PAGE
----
Soo Yeon Lyuh is a master of the haegeum, a two-stringed Korean bowed instrument. She possesses not only flawless technique and a full command of the haegeum’s traditional repertoire, but is also widely recognized for promoting the creation of new pieces for haegeum. For twelve years, Lyuh was a member of South Korea’s National Gugak Center, the foremost institution for the preservation of Korean traditional music. Since then, Lyuh has endeavored to weave authentic styles into new musical domains, relocating to the Bay Area and drawing inspiration from its dynamic improvised music scene. Her contributions have sparked the creation of new repertoire for haegeum—the lifeblood of any instrument. She has premiered dozens of new works and recently made her debut as a composer with the Kronos Quartet.
Lyuh began commissioning pieces for haegeum while she was still living in South Korea. At the National Gugak Center, which traces its roots to the 7th Century Shilla Dynasty, Lyuh performed with the Creative New Music Troupe. The institute rarely has open positions and the selection process for performers is incredibly rigorous. Lyuh’s rarefied position not only required her to possess a deep understanding of historical works, but to be capable of negotiating challenging new ones.
Lyuh started visiting the United States to explore the ways in which she might expand the possibilities for her instrument, requesting new pieces from numerous composers including Larry Polansky, Cindy Cox, Karlton Hester, Thomas Osborne, and Donald Womack. In the process, she met the Kronos Quartet’s violinist David Harrington. He invited her to compose her own work for Fifty for the Future: The Kronos Learning Repertoire; the project commissions string quartets from prominent and emerging composers from around the globe. Lyuh’s “Yessori” for string quartet and haegeum is available on Kronos’ website. Lyuh premiered the piece live with the Kronos at WNYC’s Greene Space in New York City in March of 2017.
“There was no question that she was a phenomenal instrumentalist,” says David Harrington. “The sounds she is able to create on the haegeum are wholly unique and open up a vast new realm of sonic possibilities to Western ears. Moreover, the breadth of her knowledge of Korean traditional music is an incredible resource for musicians and scholars alike.”
Lyuh’s pioneering efforts to reinvent improvisational methods – ones integral to historic Korean traditions, but lost to generations of performers – are peerless. Although playing by ear is regarded as the key to the spontaneity of performances in Korean folk music, Lyuh has ventured in a decidedly experimental direction. She played with drummer Simon Barker, guitarist Henry Kaiser, bassist Bill Laswell, and saxophonist Rudresh Mahanthappa on Mudang Rock. In December, she played with trumpeter Wadada Leo Smith at the Create Festival in San Francisco. She also collaborated on a recording of free improvisation titled Megasonic Chapel (Fractal Music, 2015) that features Kaiser, percussionist William Winant, pianist Tania Chen, and cellist Danielle DeGruttola. Meanwhile, Lyuh continues to hone her improvisational skills by working with cellist Joan Jeanrenaud and sitting in on courses taught by pianist Myra Melford at the University of California at Berkeley and avant-garde icon Roscoe Mitchell at Mills College.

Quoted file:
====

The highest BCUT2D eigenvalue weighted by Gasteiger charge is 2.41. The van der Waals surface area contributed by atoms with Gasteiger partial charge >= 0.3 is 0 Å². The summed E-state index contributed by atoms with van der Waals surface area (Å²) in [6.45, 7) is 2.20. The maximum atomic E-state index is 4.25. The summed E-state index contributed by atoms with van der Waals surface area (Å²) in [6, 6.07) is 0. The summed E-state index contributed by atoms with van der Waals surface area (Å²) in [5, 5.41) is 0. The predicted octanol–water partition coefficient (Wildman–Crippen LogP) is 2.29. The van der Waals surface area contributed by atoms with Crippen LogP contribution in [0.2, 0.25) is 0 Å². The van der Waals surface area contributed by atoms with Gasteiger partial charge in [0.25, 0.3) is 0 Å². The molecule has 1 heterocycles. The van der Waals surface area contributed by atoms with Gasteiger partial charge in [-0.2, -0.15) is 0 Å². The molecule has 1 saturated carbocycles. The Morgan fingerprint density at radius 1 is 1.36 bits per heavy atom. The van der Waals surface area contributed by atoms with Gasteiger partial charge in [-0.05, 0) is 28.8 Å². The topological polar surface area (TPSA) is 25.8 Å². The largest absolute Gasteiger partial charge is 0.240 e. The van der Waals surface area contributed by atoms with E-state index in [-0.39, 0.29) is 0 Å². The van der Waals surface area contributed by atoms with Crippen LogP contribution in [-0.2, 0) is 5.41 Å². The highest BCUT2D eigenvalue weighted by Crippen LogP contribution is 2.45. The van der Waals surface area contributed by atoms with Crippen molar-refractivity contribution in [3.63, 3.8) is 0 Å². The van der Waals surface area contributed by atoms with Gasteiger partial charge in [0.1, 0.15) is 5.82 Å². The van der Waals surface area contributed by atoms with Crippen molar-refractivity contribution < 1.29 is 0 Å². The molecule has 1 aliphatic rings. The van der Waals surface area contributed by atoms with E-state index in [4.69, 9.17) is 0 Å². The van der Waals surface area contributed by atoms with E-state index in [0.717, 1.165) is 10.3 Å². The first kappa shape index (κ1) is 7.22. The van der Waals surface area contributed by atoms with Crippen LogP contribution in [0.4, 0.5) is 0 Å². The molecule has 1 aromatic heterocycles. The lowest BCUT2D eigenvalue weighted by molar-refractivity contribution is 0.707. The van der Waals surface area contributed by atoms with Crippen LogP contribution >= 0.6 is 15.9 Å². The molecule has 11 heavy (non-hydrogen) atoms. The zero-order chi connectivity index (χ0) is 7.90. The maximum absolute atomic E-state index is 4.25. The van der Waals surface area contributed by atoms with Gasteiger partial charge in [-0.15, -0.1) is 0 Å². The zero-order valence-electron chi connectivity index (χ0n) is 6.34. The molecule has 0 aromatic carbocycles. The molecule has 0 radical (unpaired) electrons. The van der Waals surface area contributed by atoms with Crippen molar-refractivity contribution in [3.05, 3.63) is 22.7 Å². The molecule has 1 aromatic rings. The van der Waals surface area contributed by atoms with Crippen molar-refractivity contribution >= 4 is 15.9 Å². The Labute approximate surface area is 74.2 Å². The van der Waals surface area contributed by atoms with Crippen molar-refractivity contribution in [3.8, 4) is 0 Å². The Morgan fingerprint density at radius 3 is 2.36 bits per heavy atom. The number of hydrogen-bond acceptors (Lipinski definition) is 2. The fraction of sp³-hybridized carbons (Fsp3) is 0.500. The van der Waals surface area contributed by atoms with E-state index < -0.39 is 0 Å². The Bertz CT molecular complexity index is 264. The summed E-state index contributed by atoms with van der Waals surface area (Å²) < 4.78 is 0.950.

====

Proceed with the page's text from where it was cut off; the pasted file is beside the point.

A distinguished scholar, Lyuh earned her Ph.D. in Korean Traditional Music from Seoul National University. In 2017 Lyuh was awarded a fellowship with the Asian Cultural Council to develop collaborations between haegeum and experimental music in the Bay Area. As a lecturer, she is sought after for her ability to impart valuable insight and intercultural understanding to those unfamiliar with gugak; her dissertation researched the changing role of haegeum in Korean orchestras beginning with early court traditions. As a visiting scholar at Mills College (2017-2018) and UC Berkeley (2015-2016), Lyuh taught established and emerging composers in the Bay Area about haegeum composition and techniques in order to create new repertoire for the instrument. Lyuh has also been a visiting scholar at the University of Hawai’i at Manoa (2011-12).
Born and raised in Daegu, South Korea, Lyuh early musical studies were typical for those in her country. She took piano lessons from the age of three, a way to “acquire Western music’s grammar,” and was performing as a soloist with the Daegu Philharmonic Orchestra by the time she was twelve. Still, Lyuh was unsatisfied with the piano and switched to the violin—only to quit music completely three years later. When she missed playing, her mother suggested taking up a traditional instrument as a hobby, an alternative to the pressurized and competitive culture of classical music. She had no idea that it would become the pursuit that would define her future.
“I think that it will be impossible to conquer the haegeum in my lifetime,” says Lyuh. “That is because it becomes harder the more I play it. The instrument continues to reveal itself. It is full of untapped possibilities.”